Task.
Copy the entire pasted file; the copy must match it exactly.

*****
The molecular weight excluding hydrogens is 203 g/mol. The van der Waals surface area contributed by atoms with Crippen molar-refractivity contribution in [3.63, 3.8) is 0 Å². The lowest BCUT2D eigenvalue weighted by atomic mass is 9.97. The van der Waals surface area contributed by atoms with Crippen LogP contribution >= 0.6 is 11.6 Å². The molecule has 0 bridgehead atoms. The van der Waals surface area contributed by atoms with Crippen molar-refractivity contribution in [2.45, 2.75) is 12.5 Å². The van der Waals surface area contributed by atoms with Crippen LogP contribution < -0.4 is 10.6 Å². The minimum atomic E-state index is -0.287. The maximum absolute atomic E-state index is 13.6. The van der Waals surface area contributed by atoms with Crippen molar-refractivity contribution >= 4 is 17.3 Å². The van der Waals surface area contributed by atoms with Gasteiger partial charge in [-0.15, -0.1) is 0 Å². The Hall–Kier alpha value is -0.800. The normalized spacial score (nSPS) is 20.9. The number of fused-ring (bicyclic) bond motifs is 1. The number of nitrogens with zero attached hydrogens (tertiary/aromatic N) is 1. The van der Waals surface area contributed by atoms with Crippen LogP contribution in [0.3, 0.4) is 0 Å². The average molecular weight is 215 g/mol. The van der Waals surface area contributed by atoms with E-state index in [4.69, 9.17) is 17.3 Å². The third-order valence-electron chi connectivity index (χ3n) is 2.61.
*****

The molecular weight excluding hydrogens is 203 g/mol. The van der Waals surface area contributed by atoms with Crippen molar-refractivity contribution in [3.63, 3.8) is 0 Å². The lowest BCUT2D eigenvalue weighted by atomic mass is 9.97. The van der Waals surface area contributed by atoms with Crippen LogP contribution >= 0.6 is 11.6 Å². The molecule has 0 bridgehead atoms. The van der Waals surface area contributed by atoms with Crippen molar-refractivity contribution in [2.45, 2.75) is 12.5 Å². The van der Waals surface area contributed by atoms with Crippen LogP contribution < -0.4 is 10.6 Å². The minimum atomic E-state index is -0.287. The maximum absolute atomic E-state index is 13.6. The van der Waals surface area contributed by atoms with Crippen molar-refractivity contribution >= 4 is 17.3 Å². The van der Waals surface area contributed by atoms with Gasteiger partial charge in [-0.15, -0.1) is 0 Å². The Hall–Kier alpha value is -0.800. The normalized spacial score (nSPS) is 20.9. The number of fused-ring (bicyclic) bond motifs is 1. The number of nitrogens with zero attached hydrogens (tertiary/aromatic N) is 1. The van der Waals surface area contributed by atoms with Crippen LogP contribution in [0.3, 0.4) is 0 Å². The average molecular weight is 215 g/mol. The van der Waals surface area contributed by atoms with E-state index in [4.69, 9.17) is 17.3 Å². The third-order valence-electron chi connectivity index (χ3n) is 2.61.